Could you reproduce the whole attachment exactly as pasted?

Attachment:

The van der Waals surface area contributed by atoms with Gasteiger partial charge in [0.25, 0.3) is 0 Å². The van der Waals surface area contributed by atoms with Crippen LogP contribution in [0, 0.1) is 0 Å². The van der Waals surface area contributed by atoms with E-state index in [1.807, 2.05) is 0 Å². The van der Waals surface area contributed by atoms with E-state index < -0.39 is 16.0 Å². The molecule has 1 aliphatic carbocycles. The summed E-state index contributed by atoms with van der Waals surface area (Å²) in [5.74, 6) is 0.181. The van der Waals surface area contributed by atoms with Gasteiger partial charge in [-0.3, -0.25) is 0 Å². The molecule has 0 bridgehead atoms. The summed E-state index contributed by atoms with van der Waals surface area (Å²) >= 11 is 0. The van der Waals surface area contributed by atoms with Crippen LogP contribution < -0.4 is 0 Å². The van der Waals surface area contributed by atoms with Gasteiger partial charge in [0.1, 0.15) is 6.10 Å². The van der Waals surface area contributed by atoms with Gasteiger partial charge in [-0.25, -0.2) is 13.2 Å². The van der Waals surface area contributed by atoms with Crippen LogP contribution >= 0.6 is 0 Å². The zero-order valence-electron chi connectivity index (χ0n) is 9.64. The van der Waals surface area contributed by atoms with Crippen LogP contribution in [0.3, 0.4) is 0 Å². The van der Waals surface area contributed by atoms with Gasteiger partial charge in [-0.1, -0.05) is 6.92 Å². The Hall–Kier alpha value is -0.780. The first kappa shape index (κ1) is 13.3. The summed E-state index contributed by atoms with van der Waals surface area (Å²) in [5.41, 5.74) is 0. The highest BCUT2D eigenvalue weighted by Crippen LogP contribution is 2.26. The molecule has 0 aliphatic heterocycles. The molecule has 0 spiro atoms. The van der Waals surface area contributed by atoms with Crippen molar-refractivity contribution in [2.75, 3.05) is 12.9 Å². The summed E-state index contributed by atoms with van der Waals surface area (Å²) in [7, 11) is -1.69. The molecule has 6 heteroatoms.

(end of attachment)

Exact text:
The van der Waals surface area contributed by atoms with Gasteiger partial charge in [0.25, 0.3) is 0 Å². The van der Waals surface area contributed by atoms with Crippen LogP contribution in [0, 0.1) is 0 Å². The van der Waals surface area contributed by atoms with E-state index in [1.807, 2.05) is 0 Å². The van der Waals surface area contributed by atoms with E-state index < -0.39 is 16.0 Å². The molecule has 1 aliphatic carbocycles. The summed E-state index contributed by atoms with van der Waals surface area (Å²) in [5.74, 6) is 0.181. The van der Waals surface area contributed by atoms with Gasteiger partial charge in [-0.3, -0.25) is 0 Å². The molecule has 0 bridgehead atoms. The summed E-state index contributed by atoms with van der Waals surface area (Å²) >= 11 is 0. The van der Waals surface area contributed by atoms with Crippen LogP contribution < -0.4 is 0 Å². The van der Waals surface area contributed by atoms with Gasteiger partial charge in [0.1, 0.15) is 6.10 Å². The van der Waals surface area contributed by atoms with Gasteiger partial charge in [-0.25, -0.2) is 13.2 Å². The van der Waals surface area contributed by atoms with Crippen LogP contribution >= 0.6 is 0 Å². The zero-order valence-electron chi connectivity index (χ0n) is 9.64. The van der Waals surface area contributed by atoms with Crippen LogP contribution in [0.3, 0.4) is 0 Å². The van der Waals surface area contributed by atoms with Gasteiger partial charge in [-0.1, -0.05) is 6.92 Å². The Hall–Kier alpha value is -0.780. The first kappa shape index (κ1) is 13.3. The summed E-state index contributed by atoms with van der Waals surface area (Å²) in [5.41, 5.74) is 0. The highest BCUT2D eigenvalue weighted by Crippen LogP contribution is 2.26. The molecule has 0 aliphatic heterocycles. The molecule has 0 spiro atoms. The van der Waals surface area contributed by atoms with Crippen molar-refractivity contribution in [2.75, 3.05) is 12.9 Å². The summed E-state index contributed by atoms with van der Waals surface area (Å²) in [7, 11) is -1.69. The molecule has 6 heteroatoms.